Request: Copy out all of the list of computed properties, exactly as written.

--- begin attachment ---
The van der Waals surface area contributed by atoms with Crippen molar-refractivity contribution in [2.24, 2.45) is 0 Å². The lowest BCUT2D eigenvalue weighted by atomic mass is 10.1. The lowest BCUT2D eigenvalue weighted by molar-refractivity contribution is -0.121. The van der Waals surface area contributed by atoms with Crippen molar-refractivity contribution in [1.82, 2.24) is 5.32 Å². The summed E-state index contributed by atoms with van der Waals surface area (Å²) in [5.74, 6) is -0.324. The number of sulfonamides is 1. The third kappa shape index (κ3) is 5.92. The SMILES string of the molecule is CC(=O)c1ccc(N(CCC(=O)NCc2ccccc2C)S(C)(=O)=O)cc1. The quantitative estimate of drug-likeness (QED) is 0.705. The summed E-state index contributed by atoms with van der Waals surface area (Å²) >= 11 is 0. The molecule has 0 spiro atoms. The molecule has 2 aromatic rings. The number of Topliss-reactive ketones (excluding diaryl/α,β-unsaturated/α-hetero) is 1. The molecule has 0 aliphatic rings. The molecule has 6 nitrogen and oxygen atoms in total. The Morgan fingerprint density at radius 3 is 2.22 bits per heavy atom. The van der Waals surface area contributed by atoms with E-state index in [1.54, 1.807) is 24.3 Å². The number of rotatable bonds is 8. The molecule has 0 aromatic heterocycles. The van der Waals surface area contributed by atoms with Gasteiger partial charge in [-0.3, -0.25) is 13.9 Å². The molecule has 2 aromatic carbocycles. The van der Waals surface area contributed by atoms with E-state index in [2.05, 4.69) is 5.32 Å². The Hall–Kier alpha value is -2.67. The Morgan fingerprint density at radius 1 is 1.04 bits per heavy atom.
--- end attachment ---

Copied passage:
The van der Waals surface area contributed by atoms with Crippen molar-refractivity contribution in [2.24, 2.45) is 0 Å². The lowest BCUT2D eigenvalue weighted by atomic mass is 10.1. The lowest BCUT2D eigenvalue weighted by molar-refractivity contribution is -0.121. The van der Waals surface area contributed by atoms with Crippen molar-refractivity contribution in [1.82, 2.24) is 5.32 Å². The summed E-state index contributed by atoms with van der Waals surface area (Å²) in [5.74, 6) is -0.324. The number of sulfonamides is 1. The third kappa shape index (κ3) is 5.92. The SMILES string of the molecule is CC(=O)c1ccc(N(CCC(=O)NCc2ccccc2C)S(C)(=O)=O)cc1. The quantitative estimate of drug-likeness (QED) is 0.705. The summed E-state index contributed by atoms with van der Waals surface area (Å²) >= 11 is 0. The molecule has 0 spiro atoms. The molecule has 2 aromatic rings. The number of Topliss-reactive ketones (excluding diaryl/α,β-unsaturated/α-hetero) is 1. The molecule has 0 aliphatic rings. The molecule has 6 nitrogen and oxygen atoms in total. The Morgan fingerprint density at radius 3 is 2.22 bits per heavy atom. The van der Waals surface area contributed by atoms with E-state index in [1.54, 1.807) is 24.3 Å². The number of rotatable bonds is 8. The molecule has 0 aromatic heterocycles. The van der Waals surface area contributed by atoms with Gasteiger partial charge in [-0.3, -0.25) is 13.9 Å². The molecule has 2 aromatic carbocycles. The van der Waals surface area contributed by atoms with E-state index in [2.05, 4.69) is 5.32 Å². The Hall–Kier alpha value is -2.67. The Morgan fingerprint density at radius 1 is 1.04 bits per heavy atom.